By the 1950s, St-Joseph Boulevard became a major artery, with storefronts multiplying everywhere and new restaurants opening up the length of the through fare. Social life took on a decidedly community flavour, with clubs and community associations being formed. Commercial life improved considerably in Orléans in 1955 with the establishment of the first Chamber of Commerce, which campaigned on behalf of various causes, such as pressing for a decent water and sewer system in the 1960s. The quiet, rural community that was once Orléans lived its last moments in 1958 when developers hit the town, and from then on, things would never be the same. Orléans has known dramatic residential growth since then, which has led to profound social and linguistic changes in the population's makeup.

The first significant real estate development was Queenswood Heights, with construction beginning in 1958. In 1970, the Grey Nuns of Charity Congregation sold 500 acres of land to the Costain and Minto real estate companies, which launched significant developments in the Convent Glen, Orléans Wood, Chatelaine Village areas, etc.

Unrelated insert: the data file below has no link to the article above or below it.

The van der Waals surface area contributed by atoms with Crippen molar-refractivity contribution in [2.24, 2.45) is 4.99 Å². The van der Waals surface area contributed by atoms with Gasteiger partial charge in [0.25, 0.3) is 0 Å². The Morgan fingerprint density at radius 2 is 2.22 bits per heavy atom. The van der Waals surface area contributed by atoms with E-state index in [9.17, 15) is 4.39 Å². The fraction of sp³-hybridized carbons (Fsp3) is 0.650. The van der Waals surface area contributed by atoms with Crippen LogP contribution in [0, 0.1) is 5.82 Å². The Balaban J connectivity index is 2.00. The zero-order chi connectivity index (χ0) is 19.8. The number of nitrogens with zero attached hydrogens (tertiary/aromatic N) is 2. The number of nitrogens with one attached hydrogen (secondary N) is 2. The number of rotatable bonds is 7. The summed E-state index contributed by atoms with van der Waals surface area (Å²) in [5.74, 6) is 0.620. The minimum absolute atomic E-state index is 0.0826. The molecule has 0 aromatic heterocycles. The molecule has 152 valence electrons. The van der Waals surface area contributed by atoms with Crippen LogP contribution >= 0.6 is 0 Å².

On 1 January 1974, the village of Saint-Joseph d’Orléans was incorporated into the Regional Municipality of Ottawa-Carleton. It was in the 1970s that the first high schools opened their doors, and after class hours, Orléans youth started setting up their clubs.

The housing and population boom years for Orléans came in the decade from 1981 to 1991. The population of Orléans tripled and grew from 24,000 to 70,000 people. Orléans recorded the second-highest population growth rate in the entire country in the late 1980s.